Eric Widjaja is the founder behind Thinking Room Inc., a graphic design studio that focuses not merely on design but the whole concept altogether. Somewhat considered radical by his peers, Eric is not limiting himself to conventional rules and norms in delivering design solutions to his clients.

Upon graduation from Academy of Art University, San Francisco, California, Eric had undertaken an internship at Landor Associates where he worked with designers in developing brand identity, print, packaging, and multimedia project for clients such as Levi’s, GE, and Xerox.

Today, his studio has worked with range from large corporations such as Bank Internasional Indonesia, Fujifilm, JAL, Plaza Indonesia, and Sinarmas to entrepreneurial organizations, to name a few Adrian Gan, Matsurika, Shiok!, Cork & Screw and Loewy.

In his spare time he is involved in social campaign for Make Trade Fair/OXFAM, home recording, and cooking. Via DGI

 

GMK: How would you define yourself?
E: My name is Eric Widjaja, a grumpy old graphic designer who is still seeking the meaning of graphic design especially in my beloved country, Indonesia.

GMK: What motivates you?
E: My 2 little daughters

GMK: What do you most enjoy about the design process? And what the least?
E: The most exciting part of design is the process itself. What excites me is how far we could push the idea for every single project. No matter how big or small, cheap or expensive the project is, i always try to push the envelope as far as i could. I used to write music back then, For me, design process is similar to music writing, we should have good lyric, melody, arrangement, etc. and compose them into one beautiful and memorable piece. The least is when your music sucks and we end up in the wrong crowds.

GMK: Do you believe that Graphic Designers should express their personalities in their own work?
E: It is unavoidable. Unconsciously, most people will express their culture, background and personalities in their works as well as graphic designers.

GMK: How do you feel about collaboration?
E: Only with right people. If you collaborate with any assholes, you ended up being directed by them. (true story)

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GMK: Is there any differences between the work for experimental project and commercial project?
E: Commercial project could possibly be experimental depends on the method we use and vice versa.

GMK: How has Indonesia and its culture affected your work?
E: I really don’t give a shit about it, i just work what i think it’s right and honest for me as well as for people who see the work. I think culture could not be forced into the design, unless you want to end up by having decorative bullshit in your work.

GMK: Is there any Indonesian designer do you admire, and why?
E: I really admire all the people who work/ have worked in Thinking*Room (especially Barata, Dimas, Khaerun & Steven), they are all my inspirations, my mentors, my partners as well as brothers. Yasser Rizky is also one of my role model in indonesia graphic design industry, no question about it. Last but not least is Leboye. I’ve been a fan of Leboye back in college. They are pretty successful bringing Indonesian graphic design worldwide.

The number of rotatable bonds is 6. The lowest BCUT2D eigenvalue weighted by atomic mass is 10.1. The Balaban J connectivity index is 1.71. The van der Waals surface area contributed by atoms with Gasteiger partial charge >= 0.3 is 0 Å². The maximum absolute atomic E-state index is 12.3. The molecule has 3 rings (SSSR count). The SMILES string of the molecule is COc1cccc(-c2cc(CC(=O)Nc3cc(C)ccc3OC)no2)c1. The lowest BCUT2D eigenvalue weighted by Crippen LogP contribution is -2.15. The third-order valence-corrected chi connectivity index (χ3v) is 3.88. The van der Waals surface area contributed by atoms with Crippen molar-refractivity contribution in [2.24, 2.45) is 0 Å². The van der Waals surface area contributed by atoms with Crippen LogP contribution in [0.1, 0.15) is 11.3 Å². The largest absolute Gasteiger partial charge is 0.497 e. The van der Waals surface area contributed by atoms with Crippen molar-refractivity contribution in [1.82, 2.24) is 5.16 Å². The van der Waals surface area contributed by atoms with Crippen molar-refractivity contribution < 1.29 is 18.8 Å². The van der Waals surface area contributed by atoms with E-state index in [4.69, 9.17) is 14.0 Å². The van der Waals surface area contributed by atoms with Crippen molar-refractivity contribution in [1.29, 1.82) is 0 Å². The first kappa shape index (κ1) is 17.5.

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GMK: Business, technology is clearly changing, and evolving very quickly as well. What do you do as a graphic designers face all of that, especially in the process of work?
E: I’m the type of person who don’t get along well with technology. So it doesn’t worry me that much. As in business side, just do the best you could with or without technology, people will seek you wherever you go.

GMK: Is there any advice you would like to share with other designers?
E: Discipline. It is really tough nowadays finding designers with good manners compares to designers with good skill/ works. Seek lots of experiences outside, because school does not help you that much.

GMK: How do you find ways to inspire yourself ?
E: Music. I always believe that music has a great connection with graphic design.

GMK: How do you perceive you and your artworks in the next 20 years?
I hope Thinking*Room could inspire next generation of designers in the next 20 years. As for me, i’ll be the same person as i am now at that time (only with grey hair and lots of complain all the time)

GMK: What is the next big thing from you?
E: This question is too big for me : ) We’re updating our works in website and we will launch our blog consisting some bad experiences with clients. There are also some initiative projects going on, but i won’t promise anything for now.

GMK: Could you draw the view from your working space?
E: It was just a regular office space with a breathtaking view of jl. kemang raya, which is now been blocked by that bloddy indian carpet store

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GMK: What are you listening to these days?
E: Sir Greendown by Janelle Monáe

GMK: Whats your EDC (everyday carry) or pocket dump?
E: Wallet, receipt, cigarettes, phone, lighter, change, pen, office key in my fifth pocket.

 

http://thinkingroominc.com/

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